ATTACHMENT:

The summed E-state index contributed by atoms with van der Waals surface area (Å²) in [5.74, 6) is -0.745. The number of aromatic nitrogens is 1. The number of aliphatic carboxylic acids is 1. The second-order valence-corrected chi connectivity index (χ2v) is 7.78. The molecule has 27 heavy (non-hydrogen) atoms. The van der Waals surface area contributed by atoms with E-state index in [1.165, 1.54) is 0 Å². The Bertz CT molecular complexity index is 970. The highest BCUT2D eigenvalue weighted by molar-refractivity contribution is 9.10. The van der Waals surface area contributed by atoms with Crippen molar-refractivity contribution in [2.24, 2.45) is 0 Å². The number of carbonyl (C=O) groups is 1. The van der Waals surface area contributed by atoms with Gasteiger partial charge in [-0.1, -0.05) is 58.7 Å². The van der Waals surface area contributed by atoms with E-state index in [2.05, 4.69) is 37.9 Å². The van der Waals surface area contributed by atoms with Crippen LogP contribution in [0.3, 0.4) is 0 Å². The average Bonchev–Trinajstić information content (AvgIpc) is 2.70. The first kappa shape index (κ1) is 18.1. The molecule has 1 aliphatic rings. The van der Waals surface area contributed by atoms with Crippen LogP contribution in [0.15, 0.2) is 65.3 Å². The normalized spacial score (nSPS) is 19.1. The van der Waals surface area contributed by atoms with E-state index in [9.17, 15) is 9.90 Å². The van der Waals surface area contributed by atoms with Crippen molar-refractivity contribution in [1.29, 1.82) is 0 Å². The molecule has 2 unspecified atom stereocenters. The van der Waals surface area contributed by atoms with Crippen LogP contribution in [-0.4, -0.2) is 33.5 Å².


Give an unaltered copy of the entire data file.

The summed E-state index contributed by atoms with van der Waals surface area (Å²) in [5.74, 6) is -0.745. The number of aromatic nitrogens is 1. The number of aliphatic carboxylic acids is 1. The second-order valence-corrected chi connectivity index (χ2v) is 7.78. The molecule has 27 heavy (non-hydrogen) atoms. The van der Waals surface area contributed by atoms with E-state index in [1.165, 1.54) is 0 Å². The Bertz CT molecular complexity index is 970. The highest BCUT2D eigenvalue weighted by molar-refractivity contribution is 9.10. The van der Waals surface area contributed by atoms with Crippen molar-refractivity contribution in [2.24, 2.45) is 0 Å². The number of carbonyl (C=O) groups is 1. The van der Waals surface area contributed by atoms with Gasteiger partial charge in [-0.1, -0.05) is 58.7 Å². The van der Waals surface area contributed by atoms with E-state index in [2.05, 4.69) is 37.9 Å². The van der Waals surface area contributed by atoms with Crippen LogP contribution in [0.3, 0.4) is 0 Å². The average Bonchev–Trinajstić information content (AvgIpc) is 2.70. The first kappa shape index (κ1) is 18.1. The molecule has 1 aliphatic rings. The van der Waals surface area contributed by atoms with Crippen LogP contribution in [0.15, 0.2) is 65.3 Å². The normalized spacial score (nSPS) is 19.1. The van der Waals surface area contributed by atoms with E-state index in [9.17, 15) is 9.90 Å². The van der Waals surface area contributed by atoms with Crippen molar-refractivity contribution in [1.29, 1.82) is 0 Å². The molecule has 2 unspecified atom stereocenters. The van der Waals surface area contributed by atoms with Crippen LogP contribution in [-0.4, -0.2) is 33.5 Å².